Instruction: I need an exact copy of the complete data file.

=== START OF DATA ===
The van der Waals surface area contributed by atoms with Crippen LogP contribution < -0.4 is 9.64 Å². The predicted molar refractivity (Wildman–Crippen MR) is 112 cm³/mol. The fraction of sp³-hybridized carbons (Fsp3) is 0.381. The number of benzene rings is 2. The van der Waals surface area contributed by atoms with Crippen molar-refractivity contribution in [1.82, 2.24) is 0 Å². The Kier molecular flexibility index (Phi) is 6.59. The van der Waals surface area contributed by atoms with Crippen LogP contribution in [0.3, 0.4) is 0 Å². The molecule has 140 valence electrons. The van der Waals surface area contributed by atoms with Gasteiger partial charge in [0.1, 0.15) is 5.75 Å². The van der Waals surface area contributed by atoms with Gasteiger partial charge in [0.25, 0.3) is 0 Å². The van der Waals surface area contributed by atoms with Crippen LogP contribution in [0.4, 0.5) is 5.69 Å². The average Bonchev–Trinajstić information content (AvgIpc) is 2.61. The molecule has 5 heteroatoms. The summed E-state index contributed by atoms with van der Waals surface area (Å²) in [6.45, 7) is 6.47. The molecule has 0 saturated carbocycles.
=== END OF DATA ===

The van der Waals surface area contributed by atoms with Crippen LogP contribution < -0.4 is 9.64 Å². The predicted molar refractivity (Wildman–Crippen MR) is 112 cm³/mol. The fraction of sp³-hybridized carbons (Fsp3) is 0.381. The number of benzene rings is 2. The van der Waals surface area contributed by atoms with Crippen molar-refractivity contribution in [1.82, 2.24) is 0 Å². The Kier molecular flexibility index (Phi) is 6.59. The van der Waals surface area contributed by atoms with Crippen LogP contribution in [0.3, 0.4) is 0 Å². The molecule has 140 valence electrons. The van der Waals surface area contributed by atoms with Gasteiger partial charge in [0.1, 0.15) is 5.75 Å². The van der Waals surface area contributed by atoms with Gasteiger partial charge in [0.25, 0.3) is 0 Å². The van der Waals surface area contributed by atoms with Crippen LogP contribution in [0.4, 0.5) is 5.69 Å². The average Bonchev–Trinajstić information content (AvgIpc) is 2.61. The molecule has 5 heteroatoms. The summed E-state index contributed by atoms with van der Waals surface area (Å²) in [6.45, 7) is 6.47. The molecule has 0 saturated carbocycles.